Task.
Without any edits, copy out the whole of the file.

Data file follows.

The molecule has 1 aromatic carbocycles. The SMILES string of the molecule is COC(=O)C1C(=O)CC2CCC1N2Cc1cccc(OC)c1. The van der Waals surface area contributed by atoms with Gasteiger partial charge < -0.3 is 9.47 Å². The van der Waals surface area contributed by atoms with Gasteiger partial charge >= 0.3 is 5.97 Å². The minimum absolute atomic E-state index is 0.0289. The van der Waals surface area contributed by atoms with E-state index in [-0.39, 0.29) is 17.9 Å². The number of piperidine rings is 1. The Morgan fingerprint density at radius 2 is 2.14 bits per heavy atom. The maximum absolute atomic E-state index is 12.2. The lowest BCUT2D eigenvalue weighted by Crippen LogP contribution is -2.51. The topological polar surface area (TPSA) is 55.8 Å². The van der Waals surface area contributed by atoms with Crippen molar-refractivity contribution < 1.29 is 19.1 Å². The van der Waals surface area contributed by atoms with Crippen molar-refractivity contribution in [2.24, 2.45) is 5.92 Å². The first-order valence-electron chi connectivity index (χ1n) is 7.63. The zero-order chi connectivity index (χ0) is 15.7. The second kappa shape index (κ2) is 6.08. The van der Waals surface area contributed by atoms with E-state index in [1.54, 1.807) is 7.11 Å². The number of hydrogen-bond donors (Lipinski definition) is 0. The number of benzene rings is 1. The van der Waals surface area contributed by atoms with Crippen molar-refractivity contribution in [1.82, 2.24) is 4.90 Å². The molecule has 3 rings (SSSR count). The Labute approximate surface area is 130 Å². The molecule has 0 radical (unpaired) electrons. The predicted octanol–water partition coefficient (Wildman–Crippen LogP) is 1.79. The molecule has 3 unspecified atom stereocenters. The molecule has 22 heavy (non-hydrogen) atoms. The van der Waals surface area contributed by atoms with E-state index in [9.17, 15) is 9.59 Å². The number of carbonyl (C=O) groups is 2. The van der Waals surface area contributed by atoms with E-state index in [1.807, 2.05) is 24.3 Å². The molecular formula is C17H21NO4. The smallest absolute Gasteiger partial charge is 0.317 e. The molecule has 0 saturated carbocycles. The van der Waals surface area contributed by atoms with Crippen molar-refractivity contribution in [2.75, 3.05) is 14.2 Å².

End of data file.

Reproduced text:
The molecule has 1 aromatic carbocycles. The SMILES string of the molecule is COC(=O)C1C(=O)CC2CCC1N2Cc1cccc(OC)c1. The van der Waals surface area contributed by atoms with Gasteiger partial charge < -0.3 is 9.47 Å². The van der Waals surface area contributed by atoms with Gasteiger partial charge >= 0.3 is 5.97 Å². The minimum absolute atomic E-state index is 0.0289. The van der Waals surface area contributed by atoms with E-state index in [-0.39, 0.29) is 17.9 Å². The number of piperidine rings is 1. The Morgan fingerprint density at radius 2 is 2.14 bits per heavy atom. The maximum absolute atomic E-state index is 12.2. The lowest BCUT2D eigenvalue weighted by Crippen LogP contribution is -2.51. The topological polar surface area (TPSA) is 55.8 Å². The van der Waals surface area contributed by atoms with Crippen molar-refractivity contribution < 1.29 is 19.1 Å². The van der Waals surface area contributed by atoms with Crippen molar-refractivity contribution in [2.24, 2.45) is 5.92 Å². The first-order valence-electron chi connectivity index (χ1n) is 7.63. The zero-order chi connectivity index (χ0) is 15.7. The second kappa shape index (κ2) is 6.08. The van der Waals surface area contributed by atoms with E-state index in [1.54, 1.807) is 7.11 Å². The number of hydrogen-bond donors (Lipinski definition) is 0. The number of benzene rings is 1. The van der Waals surface area contributed by atoms with Crippen molar-refractivity contribution in [1.82, 2.24) is 4.90 Å². The molecule has 3 rings (SSSR count). The Labute approximate surface area is 130 Å². The molecule has 0 radical (unpaired) electrons. The predicted octanol–water partition coefficient (Wildman–Crippen LogP) is 1.79. The molecule has 3 unspecified atom stereocenters. The molecule has 22 heavy (non-hydrogen) atoms. The van der Waals surface area contributed by atoms with E-state index in [9.17, 15) is 9.59 Å². The number of carbonyl (C=O) groups is 2. The van der Waals surface area contributed by atoms with E-state index in [1.807, 2.05) is 24.3 Å². The molecular formula is C17H21NO4. The smallest absolute Gasteiger partial charge is 0.317 e. The molecule has 0 saturated carbocycles. The van der Waals surface area contributed by atoms with Crippen molar-refractivity contribution in [2.75, 3.05) is 14.2 Å².